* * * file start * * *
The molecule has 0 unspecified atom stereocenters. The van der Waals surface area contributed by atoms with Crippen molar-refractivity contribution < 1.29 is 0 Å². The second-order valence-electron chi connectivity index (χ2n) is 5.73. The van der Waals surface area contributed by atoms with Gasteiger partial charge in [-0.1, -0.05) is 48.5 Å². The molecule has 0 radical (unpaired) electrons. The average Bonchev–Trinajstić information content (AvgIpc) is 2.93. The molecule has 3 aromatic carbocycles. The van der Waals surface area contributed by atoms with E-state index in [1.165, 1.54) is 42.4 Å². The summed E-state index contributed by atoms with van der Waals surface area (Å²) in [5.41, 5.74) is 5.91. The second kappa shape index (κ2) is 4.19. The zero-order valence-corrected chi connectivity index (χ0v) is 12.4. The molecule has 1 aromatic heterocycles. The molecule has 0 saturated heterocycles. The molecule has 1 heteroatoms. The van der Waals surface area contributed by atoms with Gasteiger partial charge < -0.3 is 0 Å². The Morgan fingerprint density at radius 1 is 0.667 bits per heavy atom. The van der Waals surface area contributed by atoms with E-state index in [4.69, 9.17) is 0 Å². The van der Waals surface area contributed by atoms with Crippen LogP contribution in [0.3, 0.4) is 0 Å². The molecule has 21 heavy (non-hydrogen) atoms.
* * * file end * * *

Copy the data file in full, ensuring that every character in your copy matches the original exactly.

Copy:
The molecule has 0 unspecified atom stereocenters. The van der Waals surface area contributed by atoms with Crippen molar-refractivity contribution < 1.29 is 0 Å². The second-order valence-electron chi connectivity index (χ2n) is 5.73. The van der Waals surface area contributed by atoms with Gasteiger partial charge in [-0.1, -0.05) is 48.5 Å². The molecule has 0 radical (unpaired) electrons. The average Bonchev–Trinajstić information content (AvgIpc) is 2.93. The molecule has 3 aromatic carbocycles. The van der Waals surface area contributed by atoms with E-state index in [1.165, 1.54) is 42.4 Å². The summed E-state index contributed by atoms with van der Waals surface area (Å²) in [5.41, 5.74) is 5.91. The second kappa shape index (κ2) is 4.19. The zero-order valence-corrected chi connectivity index (χ0v) is 12.4. The molecule has 1 aromatic heterocycles. The molecule has 0 saturated heterocycles. The molecule has 1 heteroatoms. The van der Waals surface area contributed by atoms with Gasteiger partial charge < -0.3 is 0 Å². The Morgan fingerprint density at radius 1 is 0.667 bits per heavy atom. The van der Waals surface area contributed by atoms with E-state index in [4.69, 9.17) is 0 Å². The van der Waals surface area contributed by atoms with Crippen LogP contribution in [0.3, 0.4) is 0 Å². The molecule has 21 heavy (non-hydrogen) atoms.